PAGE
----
For months I’ve cautioned my buyers that Short Sale properties in the Nashville market can be a real nightmare – taking 4-6 months to close (that is if you EVER get a response from the bank). A recent article in BusinessWeek shows that banks making Short Sales tougher in other parts of the country. Banks are “backing away from short sales, forcing sellers to pay extra at closing or demanding a promissory note for the amount due.”
When their situations were really tough, most banks preferred short sales because they were their best opportunity to get the most money back. But with an improving economy, and because the losses on many of these properties have already been written off the books, banks are increasingly reluctant to negotiate a short sale, especially in a relatively stable market like Nashville. In my experience asset managers are more likely to turn their attention to markets where values are still falling like Florida and the Southwest. The bank employee can easily bury a file when he knows the value of a property is likely to be the same of better in six months. There is no incentive to address a homeowner request for a short sale unless that seller is likely to default or is close to foreclosure.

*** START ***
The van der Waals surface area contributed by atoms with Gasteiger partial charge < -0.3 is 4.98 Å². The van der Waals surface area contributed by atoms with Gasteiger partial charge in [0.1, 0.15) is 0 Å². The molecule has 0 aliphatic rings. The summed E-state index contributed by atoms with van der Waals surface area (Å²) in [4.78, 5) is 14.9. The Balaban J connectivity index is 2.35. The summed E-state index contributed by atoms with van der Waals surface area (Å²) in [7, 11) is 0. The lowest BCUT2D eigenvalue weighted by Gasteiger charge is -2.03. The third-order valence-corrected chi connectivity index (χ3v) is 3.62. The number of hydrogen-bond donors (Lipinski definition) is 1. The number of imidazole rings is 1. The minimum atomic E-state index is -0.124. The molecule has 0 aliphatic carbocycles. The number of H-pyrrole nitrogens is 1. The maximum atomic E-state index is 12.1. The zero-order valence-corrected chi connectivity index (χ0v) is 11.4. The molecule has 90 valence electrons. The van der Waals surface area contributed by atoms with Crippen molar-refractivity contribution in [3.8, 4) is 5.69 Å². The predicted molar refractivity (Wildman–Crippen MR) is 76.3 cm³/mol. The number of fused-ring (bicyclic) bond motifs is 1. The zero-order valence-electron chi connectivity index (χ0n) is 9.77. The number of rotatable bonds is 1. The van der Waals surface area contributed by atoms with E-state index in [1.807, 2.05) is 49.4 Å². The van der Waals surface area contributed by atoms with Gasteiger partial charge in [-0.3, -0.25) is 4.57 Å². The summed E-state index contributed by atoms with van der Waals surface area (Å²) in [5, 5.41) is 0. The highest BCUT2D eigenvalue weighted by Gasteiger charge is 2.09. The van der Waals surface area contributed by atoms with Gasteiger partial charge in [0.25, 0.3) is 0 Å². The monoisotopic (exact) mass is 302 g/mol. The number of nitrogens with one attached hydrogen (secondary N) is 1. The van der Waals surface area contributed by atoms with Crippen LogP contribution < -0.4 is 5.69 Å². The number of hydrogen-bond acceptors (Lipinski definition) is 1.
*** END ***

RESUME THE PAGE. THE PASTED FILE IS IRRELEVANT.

Today, banks demand 9.5 weeks to respond to a short-sale request, compared to 4.5 weeks a year ago, according to research firm Campbell Communications. Their reluctance is frequently stymieing sales and frustrating real estate practitioners.
Moral of the story – some deals really are too good to be true (well, that and listen to your REALTOR®).